Solar activity may keep snow in check

The National Weather Service earlier predicted that the chances of La Niña returning would be fifty-fifty. As mentioned before, La Niña is the abnormal cooling of sea-surface temperatures along the west coast of South America and the equatorial regions of the south-central Pacific Ocean. During this event, weather patterns often favor a snowier and colder winter for much of the northern U.S., including the Inland Northwest.

During the heavy snowfall years of 2007-’08, 2008-’09 and 2010-’11 we had a moderate to strong La Niña. Record-breaking snows were seen across the region as Spokane had a whopping 96.5 inches of snow during the 2008-’09 season. During the winter of 2007-’08, Coeur d’Alene received a record 172.9 inches of snow. Normally, the airport measures 45.6 inches of snow while Coeur d’Alene sees 69.8 inches. Spokane received only 14.4 inches of snow during a warmer El Niño cycle in 2009-’10.

Although La Niña years do favor colder and snowier winters across the Inland Northwest, not every event has brought the heavy snows to our region. For example, the La Niña winters of 1967-’68 and 1970-’71 averaged only 30 to 32 inches of snow at the airport.

By contrast, the La Niña winters of 1949-’50, 1955-’56, 1974-’75, 2007-’08 and 2008-’09 all observed snowfall totals above 80 inches. Last year, the airport received 69 inches of snow.

Our winters are certainly influenced by the abnormal warming and cooling of sea-surface temperatures. But sunspot activity, long-term climate cycles and other oscillations play a role as well. During the heavy snowfall seasons of three out of the last four years, sunspot activity (storms on the sun) were extremely low. The slight decrease of solar energy may have contributed to the harsh winters of 2007-’08, 2008-’09 and 2010-’11.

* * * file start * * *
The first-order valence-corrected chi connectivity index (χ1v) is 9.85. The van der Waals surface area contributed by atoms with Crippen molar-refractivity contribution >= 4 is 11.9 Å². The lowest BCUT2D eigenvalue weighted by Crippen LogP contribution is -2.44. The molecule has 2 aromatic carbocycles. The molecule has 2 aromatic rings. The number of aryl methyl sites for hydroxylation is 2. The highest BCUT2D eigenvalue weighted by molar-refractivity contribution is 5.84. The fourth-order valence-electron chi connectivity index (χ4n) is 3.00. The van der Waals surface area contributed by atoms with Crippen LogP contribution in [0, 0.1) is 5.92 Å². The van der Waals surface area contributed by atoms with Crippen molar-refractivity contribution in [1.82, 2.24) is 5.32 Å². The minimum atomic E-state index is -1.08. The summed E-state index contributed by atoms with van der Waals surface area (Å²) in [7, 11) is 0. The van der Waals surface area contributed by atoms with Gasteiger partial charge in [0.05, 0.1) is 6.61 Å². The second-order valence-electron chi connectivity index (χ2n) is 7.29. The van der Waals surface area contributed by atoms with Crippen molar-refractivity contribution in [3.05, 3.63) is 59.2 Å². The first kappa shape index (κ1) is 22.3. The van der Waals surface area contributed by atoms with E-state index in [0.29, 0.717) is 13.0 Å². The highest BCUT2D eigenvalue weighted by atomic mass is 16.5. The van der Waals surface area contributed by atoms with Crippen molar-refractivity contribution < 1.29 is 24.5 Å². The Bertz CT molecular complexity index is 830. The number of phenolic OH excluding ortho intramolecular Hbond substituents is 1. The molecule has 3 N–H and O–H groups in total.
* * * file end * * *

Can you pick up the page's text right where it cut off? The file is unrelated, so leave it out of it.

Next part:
For this upcoming winter, I don’t believe we’ll see as much snow as last year, but totals may be near to slightly above normal. Solar activity has been increasing at a rather dramatic rate over the past several months. We’ve seen a number of solar flares as well. During the La Niña winters of 1967-’68 and 1970-’71, solar activity was relatively high. The sunspot numbers during those years are similar to the ones we have today.

In terms of temperatures for this winter, I wouldn’t be surprised to see some record-breaking lows with readings well below zero in December or January. During this cycle of extremes, when we see above-normal temperatures in September and October, our region often flips to the colder side in the late fall and early winter.

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